Entry Date:
July 17, 2007

Global Value Chains (GVC) Initiative

The Global Value Chains (GVC) Initiative seeks to consolidate and foster the GVC perspective, an industry-centric view of economic globalization that highlights the linkages between economic actors and across geographic space. It is an ongoing effort to test and develop the GVC perspective with the aims of creating greater analytical precision, intellectual impact and policy relevance. Our efforts include a research agenda, a publishing thrust, the development and dissemination of industrial upgrading handbooks for practitioners, and an ongoing series of intensive workshops convened to test and broaden the framework through interactions with our network partners and with the broader academic, policy-making and activist communities.

The Global Value Chains Initiative has received support from the Rockefeller Foundation and the Alfred P. Sloan Foundation. The Initiative consists of a dynamic network of researchers, activists, and policymakers that began working together in 2000. The co-organizers of the Initiative are Gary Gereffi of the Center on Globalization, Governance & Competitiveness (CGGC) at Duke University; John Humphrey of the Institute for Development Studies at the University of Sussex; and Timothy Sturgeon of the Industrial Performance Center at MIT.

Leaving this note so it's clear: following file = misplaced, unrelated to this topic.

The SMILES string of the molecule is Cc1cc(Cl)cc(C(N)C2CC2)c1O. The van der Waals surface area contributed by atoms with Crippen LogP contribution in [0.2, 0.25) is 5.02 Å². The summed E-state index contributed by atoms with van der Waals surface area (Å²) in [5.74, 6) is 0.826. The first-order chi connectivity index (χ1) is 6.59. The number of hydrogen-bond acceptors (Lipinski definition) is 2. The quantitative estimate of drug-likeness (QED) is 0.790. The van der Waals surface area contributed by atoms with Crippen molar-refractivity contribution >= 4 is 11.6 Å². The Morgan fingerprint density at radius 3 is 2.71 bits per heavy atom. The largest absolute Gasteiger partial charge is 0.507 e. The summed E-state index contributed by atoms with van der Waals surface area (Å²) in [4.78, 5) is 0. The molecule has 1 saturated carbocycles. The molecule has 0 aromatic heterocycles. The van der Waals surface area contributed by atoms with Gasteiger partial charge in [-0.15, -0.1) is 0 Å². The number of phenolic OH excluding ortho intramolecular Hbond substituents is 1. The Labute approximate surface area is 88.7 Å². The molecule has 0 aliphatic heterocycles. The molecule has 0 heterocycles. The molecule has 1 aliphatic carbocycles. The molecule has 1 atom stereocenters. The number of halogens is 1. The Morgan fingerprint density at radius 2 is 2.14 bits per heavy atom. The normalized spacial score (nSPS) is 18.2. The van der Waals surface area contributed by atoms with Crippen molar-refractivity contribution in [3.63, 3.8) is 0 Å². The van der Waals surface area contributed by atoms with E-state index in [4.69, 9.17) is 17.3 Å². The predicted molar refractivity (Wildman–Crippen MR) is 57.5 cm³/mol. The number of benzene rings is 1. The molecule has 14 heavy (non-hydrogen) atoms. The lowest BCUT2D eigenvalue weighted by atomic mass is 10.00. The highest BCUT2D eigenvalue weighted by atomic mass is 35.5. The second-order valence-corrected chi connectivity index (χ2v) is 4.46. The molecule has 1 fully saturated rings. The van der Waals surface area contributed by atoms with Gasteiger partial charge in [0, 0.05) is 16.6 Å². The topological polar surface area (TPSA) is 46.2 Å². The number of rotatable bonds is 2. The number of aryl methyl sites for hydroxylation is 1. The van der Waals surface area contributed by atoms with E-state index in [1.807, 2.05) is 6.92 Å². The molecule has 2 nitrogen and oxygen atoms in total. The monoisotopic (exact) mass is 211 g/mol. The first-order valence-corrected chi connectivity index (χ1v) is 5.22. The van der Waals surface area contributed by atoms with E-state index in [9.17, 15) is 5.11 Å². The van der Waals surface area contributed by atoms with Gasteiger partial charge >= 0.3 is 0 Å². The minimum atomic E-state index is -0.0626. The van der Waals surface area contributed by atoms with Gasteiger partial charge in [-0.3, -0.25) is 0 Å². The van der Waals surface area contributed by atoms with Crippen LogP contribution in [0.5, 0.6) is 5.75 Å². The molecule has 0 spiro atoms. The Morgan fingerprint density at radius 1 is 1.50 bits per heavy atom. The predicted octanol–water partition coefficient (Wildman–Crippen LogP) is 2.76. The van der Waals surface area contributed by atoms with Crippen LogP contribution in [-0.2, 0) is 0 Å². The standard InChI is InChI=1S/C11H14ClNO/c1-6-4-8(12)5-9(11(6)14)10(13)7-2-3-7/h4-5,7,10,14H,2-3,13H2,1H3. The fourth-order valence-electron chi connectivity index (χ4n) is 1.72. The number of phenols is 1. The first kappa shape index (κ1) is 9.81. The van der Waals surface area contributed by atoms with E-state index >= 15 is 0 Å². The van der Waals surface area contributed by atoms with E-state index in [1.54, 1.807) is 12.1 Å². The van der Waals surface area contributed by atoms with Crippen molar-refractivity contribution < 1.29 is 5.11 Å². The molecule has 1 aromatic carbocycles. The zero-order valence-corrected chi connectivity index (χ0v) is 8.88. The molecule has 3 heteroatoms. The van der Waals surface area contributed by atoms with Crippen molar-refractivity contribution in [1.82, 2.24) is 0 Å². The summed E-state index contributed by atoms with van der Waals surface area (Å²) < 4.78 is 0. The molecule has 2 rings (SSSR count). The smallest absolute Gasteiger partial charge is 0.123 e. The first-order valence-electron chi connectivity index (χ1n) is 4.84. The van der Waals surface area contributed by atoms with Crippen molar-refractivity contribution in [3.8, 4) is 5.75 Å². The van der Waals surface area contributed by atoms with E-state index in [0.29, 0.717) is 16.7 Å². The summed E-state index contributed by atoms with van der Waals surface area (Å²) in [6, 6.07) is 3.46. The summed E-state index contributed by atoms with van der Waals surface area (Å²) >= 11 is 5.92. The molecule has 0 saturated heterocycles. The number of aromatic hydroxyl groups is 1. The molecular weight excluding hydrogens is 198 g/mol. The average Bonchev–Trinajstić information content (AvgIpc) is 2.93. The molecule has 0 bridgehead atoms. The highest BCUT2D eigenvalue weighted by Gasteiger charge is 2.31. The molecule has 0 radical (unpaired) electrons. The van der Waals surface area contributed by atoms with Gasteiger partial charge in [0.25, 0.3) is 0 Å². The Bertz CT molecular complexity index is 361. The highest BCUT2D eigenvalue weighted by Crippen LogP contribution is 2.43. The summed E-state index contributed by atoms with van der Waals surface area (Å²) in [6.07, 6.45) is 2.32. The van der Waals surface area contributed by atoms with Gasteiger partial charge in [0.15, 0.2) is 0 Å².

The research on global value chains can be divided into two very broad categories: research on governance and upgrading and sector case studies. As the tools for practitioners become better developed and, hopefully, become the basis for entrepreneur, worker and policy-maker trainings, a third strand of research will emerge: GVC benchmarking and policy tool effectiveness.

Research on Governance and Upgrading -- Governance is a central concept to value chain analysis. Governance can be defined as non-market coordination of economic activity. The starting point for interest in global value chains is the fact that some firms directly or indirectly influence the organization of global production, logistics and marketing systems. Through the governance structures they create, they take decisions that have important consequences for the access of developing country firms to international markets and the range of activities these firms can undertake.

Upgrading is also a key concept for value chain analysis. Upgrading refers to the acquisition of technological capabilities and market linkages that enable firms to improve their competitiveness and move into higher-value activities. Analyses of upgrading from a value chain perspective pay particular attention to the ways in which value chain linkages facilitate or obstruct upgrading.

Sector Case Studies -- Value chain studies now cover a broad range of sectors and countries. These sectoral studies are one of the most distinctive characteristics of global value chain work. The research is rooted in empirical analysis of inter-firm relationships in the global economy, examining governance structures and upgrading trajectories. Sectors studied by global value chain researchers include agricultural commodities, apparel, automobiles, electronics, footwear, furniture, horticulture, and surgical instruments.